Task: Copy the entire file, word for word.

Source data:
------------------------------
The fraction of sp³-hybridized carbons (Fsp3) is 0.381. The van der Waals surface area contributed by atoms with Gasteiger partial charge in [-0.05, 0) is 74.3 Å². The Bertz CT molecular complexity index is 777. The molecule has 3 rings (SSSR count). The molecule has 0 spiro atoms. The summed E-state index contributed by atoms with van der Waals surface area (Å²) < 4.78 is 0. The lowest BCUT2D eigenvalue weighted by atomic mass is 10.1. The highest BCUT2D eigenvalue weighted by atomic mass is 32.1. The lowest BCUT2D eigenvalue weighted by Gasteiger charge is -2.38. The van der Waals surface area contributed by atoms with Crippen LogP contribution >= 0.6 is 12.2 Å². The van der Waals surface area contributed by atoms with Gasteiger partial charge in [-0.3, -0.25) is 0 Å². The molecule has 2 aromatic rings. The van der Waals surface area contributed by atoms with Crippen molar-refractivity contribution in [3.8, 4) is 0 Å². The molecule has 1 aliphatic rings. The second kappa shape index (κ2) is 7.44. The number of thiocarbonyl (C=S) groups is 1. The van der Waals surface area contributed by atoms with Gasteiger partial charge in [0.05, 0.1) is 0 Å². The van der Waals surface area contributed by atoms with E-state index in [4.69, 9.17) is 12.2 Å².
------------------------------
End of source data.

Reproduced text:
The fraction of sp³-hybridized carbons (Fsp3) is 0.381. The van der Waals surface area contributed by atoms with Gasteiger partial charge in [-0.05, 0) is 74.3 Å². The Bertz CT molecular complexity index is 777. The molecule has 3 rings (SSSR count). The molecule has 0 spiro atoms. The summed E-state index contributed by atoms with van der Waals surface area (Å²) < 4.78 is 0. The lowest BCUT2D eigenvalue weighted by atomic mass is 10.1. The highest BCUT2D eigenvalue weighted by atomic mass is 32.1. The lowest BCUT2D eigenvalue weighted by Gasteiger charge is -2.38. The van der Waals surface area contributed by atoms with Crippen LogP contribution >= 0.6 is 12.2 Å². The van der Waals surface area contributed by atoms with Gasteiger partial charge in [-0.3, -0.25) is 0 Å². The molecule has 2 aromatic rings. The van der Waals surface area contributed by atoms with Crippen molar-refractivity contribution in [3.8, 4) is 0 Å². The molecule has 1 aliphatic rings. The second kappa shape index (κ2) is 7.44. The number of thiocarbonyl (C=S) groups is 1. The van der Waals surface area contributed by atoms with Gasteiger partial charge in [0.05, 0.1) is 0 Å². The van der Waals surface area contributed by atoms with E-state index in [4.69, 9.17) is 12.2 Å².